No Better Place to Die: Ste. Mere-Eglise, June 1944: The Battle for La Fiere Bridge
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No Better Place to Die: Ste. Mere-Eglise, June 1944: The Battle for La Fiere Bridge

3.55 of 5 stars 3.55  ·  rating details  ·  56 ratings  ·  8 reviews
The you-are-there story of one of the most ferocious small-unit combats in US history . . . As part of the massive Allied invasion of Normandy, three airborne divisions were dropped behind enemy lines to sew confusion in the German rear and prevent panzer reinforcements from reaching the beaches. In the dark early hours of D-Day, this confusion was achieved well enough, as...more
Hardcover, 272 pages
Published April 1st 2009 by Casemate Publishers and Book Distributors (first published March 1st 2000)
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The overall story told in this book is very interesting. However, it could really have used an editor. It is obviously cobbled together from first-person narratives of various participants in the battle, and these different perspectives are stitched together quite poorly. The perspective changes constantly changing place and going backwards and forwards in time. For example, when the same event is told multiple times (e.g., the arrival of an anti-tank gun), this leads to confusion; it is often v...more
Joe Creason
I listened to the ~8 hour audible version of this book narrated by Stephen Bowlby. The final paragraph of this review pertains to that production specifically.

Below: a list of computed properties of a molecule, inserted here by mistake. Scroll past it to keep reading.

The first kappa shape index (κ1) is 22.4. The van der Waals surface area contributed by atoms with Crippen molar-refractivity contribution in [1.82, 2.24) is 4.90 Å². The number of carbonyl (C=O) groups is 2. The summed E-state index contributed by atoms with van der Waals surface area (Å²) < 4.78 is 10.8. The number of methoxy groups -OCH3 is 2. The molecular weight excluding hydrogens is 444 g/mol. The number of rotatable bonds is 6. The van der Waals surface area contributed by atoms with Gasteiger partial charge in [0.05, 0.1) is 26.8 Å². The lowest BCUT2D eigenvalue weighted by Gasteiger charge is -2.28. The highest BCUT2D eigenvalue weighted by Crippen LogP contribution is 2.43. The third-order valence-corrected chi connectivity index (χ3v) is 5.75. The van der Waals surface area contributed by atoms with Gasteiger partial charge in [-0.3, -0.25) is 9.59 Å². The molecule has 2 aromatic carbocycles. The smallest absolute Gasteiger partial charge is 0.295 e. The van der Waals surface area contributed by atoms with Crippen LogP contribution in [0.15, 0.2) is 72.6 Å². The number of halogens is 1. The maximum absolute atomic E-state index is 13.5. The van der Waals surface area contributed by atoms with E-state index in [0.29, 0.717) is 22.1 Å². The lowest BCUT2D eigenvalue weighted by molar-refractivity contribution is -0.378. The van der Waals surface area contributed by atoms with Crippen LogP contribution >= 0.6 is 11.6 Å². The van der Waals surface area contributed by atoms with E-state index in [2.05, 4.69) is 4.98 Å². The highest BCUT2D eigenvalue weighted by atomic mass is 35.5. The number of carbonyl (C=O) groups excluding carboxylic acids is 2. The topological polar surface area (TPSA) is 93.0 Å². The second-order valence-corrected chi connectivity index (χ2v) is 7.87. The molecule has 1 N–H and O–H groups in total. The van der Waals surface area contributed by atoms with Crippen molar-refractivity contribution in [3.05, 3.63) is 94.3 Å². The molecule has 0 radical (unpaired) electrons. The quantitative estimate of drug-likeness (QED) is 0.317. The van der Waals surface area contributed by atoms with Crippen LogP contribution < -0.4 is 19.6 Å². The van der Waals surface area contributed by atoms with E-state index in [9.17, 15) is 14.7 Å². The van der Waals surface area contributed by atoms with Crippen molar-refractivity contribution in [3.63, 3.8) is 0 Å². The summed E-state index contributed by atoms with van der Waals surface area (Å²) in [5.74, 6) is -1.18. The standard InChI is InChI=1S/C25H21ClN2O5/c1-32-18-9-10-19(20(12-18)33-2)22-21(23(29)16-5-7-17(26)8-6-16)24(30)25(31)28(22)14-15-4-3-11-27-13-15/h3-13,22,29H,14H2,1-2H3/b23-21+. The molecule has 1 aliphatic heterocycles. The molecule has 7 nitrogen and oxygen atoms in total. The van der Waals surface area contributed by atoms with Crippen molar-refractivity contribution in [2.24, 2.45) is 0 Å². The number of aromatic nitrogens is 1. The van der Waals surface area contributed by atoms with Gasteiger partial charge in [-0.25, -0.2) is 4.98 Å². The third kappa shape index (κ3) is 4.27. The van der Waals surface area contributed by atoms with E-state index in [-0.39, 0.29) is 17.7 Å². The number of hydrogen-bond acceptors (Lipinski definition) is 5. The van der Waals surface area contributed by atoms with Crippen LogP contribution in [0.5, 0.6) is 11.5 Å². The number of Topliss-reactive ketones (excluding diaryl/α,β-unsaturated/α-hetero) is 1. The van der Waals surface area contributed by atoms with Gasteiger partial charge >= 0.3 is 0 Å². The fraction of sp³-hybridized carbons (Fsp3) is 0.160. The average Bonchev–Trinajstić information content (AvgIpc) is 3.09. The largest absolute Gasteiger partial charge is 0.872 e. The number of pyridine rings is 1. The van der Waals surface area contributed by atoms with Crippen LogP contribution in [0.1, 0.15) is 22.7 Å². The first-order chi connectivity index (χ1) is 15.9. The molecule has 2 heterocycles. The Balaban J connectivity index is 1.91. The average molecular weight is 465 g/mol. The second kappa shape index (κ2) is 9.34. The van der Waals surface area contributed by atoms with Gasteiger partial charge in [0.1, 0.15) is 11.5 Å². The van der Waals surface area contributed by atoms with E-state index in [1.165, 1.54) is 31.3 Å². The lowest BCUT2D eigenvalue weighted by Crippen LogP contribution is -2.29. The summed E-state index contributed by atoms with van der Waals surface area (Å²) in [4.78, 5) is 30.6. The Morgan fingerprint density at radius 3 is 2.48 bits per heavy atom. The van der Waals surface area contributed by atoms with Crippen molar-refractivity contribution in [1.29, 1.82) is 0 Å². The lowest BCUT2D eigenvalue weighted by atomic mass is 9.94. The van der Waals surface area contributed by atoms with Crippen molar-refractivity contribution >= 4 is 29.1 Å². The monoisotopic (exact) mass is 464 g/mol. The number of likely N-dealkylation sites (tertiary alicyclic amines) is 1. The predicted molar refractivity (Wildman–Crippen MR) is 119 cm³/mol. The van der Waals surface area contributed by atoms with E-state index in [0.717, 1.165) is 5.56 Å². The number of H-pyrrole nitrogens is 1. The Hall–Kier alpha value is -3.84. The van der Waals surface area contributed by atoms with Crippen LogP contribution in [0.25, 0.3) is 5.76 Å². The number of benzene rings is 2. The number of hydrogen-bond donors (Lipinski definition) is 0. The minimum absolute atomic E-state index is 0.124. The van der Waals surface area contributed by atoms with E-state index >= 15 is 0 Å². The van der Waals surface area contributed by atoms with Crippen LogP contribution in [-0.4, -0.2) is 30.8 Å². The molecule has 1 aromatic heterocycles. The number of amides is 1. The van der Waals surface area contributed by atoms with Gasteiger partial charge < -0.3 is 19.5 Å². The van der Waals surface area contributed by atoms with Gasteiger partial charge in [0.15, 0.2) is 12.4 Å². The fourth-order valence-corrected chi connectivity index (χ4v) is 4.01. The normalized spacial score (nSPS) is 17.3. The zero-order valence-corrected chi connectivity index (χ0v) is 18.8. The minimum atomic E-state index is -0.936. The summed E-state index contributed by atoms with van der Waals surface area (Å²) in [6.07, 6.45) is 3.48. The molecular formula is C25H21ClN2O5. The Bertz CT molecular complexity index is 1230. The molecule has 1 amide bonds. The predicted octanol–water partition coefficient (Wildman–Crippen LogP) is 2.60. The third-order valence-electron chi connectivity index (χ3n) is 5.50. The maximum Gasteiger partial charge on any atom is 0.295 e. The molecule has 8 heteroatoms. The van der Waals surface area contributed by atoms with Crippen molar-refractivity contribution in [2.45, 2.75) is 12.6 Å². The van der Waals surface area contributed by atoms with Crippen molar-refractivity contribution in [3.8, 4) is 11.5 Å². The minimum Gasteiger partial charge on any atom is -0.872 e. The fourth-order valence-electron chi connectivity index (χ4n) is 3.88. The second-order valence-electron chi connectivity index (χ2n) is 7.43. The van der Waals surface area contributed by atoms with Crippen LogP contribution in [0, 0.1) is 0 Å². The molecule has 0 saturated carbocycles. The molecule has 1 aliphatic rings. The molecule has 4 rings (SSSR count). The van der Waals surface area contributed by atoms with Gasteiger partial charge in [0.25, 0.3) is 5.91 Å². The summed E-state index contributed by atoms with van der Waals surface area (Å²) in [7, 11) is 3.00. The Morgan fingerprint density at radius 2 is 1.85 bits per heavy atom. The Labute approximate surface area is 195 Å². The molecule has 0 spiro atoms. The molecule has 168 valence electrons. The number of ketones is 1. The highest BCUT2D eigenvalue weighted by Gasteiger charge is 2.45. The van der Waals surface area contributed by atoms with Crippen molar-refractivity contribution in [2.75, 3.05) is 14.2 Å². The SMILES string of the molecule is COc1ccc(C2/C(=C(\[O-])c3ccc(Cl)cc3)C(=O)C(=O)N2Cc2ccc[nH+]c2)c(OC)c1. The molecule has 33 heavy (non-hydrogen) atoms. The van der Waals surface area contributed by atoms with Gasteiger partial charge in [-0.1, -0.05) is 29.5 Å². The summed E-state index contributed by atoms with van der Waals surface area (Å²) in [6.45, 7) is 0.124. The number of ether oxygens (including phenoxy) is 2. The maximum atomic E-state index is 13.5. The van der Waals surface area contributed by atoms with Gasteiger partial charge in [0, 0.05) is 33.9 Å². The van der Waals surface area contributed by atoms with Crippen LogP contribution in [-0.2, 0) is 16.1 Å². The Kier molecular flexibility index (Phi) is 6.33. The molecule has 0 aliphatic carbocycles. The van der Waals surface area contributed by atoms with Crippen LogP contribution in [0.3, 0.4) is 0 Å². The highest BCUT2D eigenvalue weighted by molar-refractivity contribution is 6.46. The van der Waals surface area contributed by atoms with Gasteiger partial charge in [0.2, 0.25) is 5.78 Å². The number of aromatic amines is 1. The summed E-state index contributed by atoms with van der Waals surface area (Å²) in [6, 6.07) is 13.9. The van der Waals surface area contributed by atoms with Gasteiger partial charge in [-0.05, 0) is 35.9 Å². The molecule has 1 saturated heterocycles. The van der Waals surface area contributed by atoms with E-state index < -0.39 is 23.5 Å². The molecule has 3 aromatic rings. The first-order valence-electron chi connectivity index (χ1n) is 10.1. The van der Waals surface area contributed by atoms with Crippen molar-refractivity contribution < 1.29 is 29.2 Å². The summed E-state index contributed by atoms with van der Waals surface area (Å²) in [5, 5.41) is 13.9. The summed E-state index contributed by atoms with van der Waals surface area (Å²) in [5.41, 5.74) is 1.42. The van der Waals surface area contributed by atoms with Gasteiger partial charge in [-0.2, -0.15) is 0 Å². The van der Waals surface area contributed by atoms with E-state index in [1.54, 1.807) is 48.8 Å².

3 stars. Not too much was spent on the author's personal experience.

This is a battle history/memoir focusing on the actions of Bob Murphy’s unit in the 505th PIR, 82nd Airborne during three days of relentless combat behind enemy lines after D-Day, June 6th 1944. Murphy intermixes history about the battle at St.-Mere-Eglise, first hand acco...more
The battle for La Fiere Bridge was one of dozens of small actions fought by U.S. airborne troops after their drop on the Normandy countryside. The author, Bob Murphy, was one of the soldiers involved in the battle, but most of the battle narrative is told from the perspective of others who were there. While it would have been interesting to know a bit more about what the author personally experienced, his aim was to provide a recounting of the entire fight, not just his little bit.

Based upon a m...more
I'm not a big fan of war books generally, as I usually find them both too "gross" and too depressing for my liking. This means I don't know as much about any of the wars of history as I ought. If Robert Murphy wrote all the books about war, I would be much better informed. His book "No Better Place to Die" is written in a very matter-of-fact style, without either embellishing or belittling the horrors of battle. It tells of the mission of some of the Airborne troops dropped on D-day, and what it...more
Diane Depew
While the author was sometimes repetitive, and the narrative needs some additional editing and proof reading for typos- for those interested in D-day, this work, by a participant, provides a detailed look at one focused battle to secure one river crossing. The book also provides insight into the paratroopers' role in D-day, with a bit of info on the glider groups.
This one was a little too detailed, too technical for me in many parts, but the pictures were really what saved it. I also liked the first person accounts at the end. If you are interested in reading about the experience of paratroopers and gliders during the invasion of Normandy, I would not make this my first pick. But it's worth checking out for the pictures alone. And that was on the kindle, so I'm sure they're even better in print.
This was a great book for understanding the significance of what was accomplished on D-Day and immediately following. Many fine men sacrificed themselves.
A detailed look at a specific D-day battle, this was factually put forward. I think it assumes some knowledge of weaponry and the overall E-Day picture.
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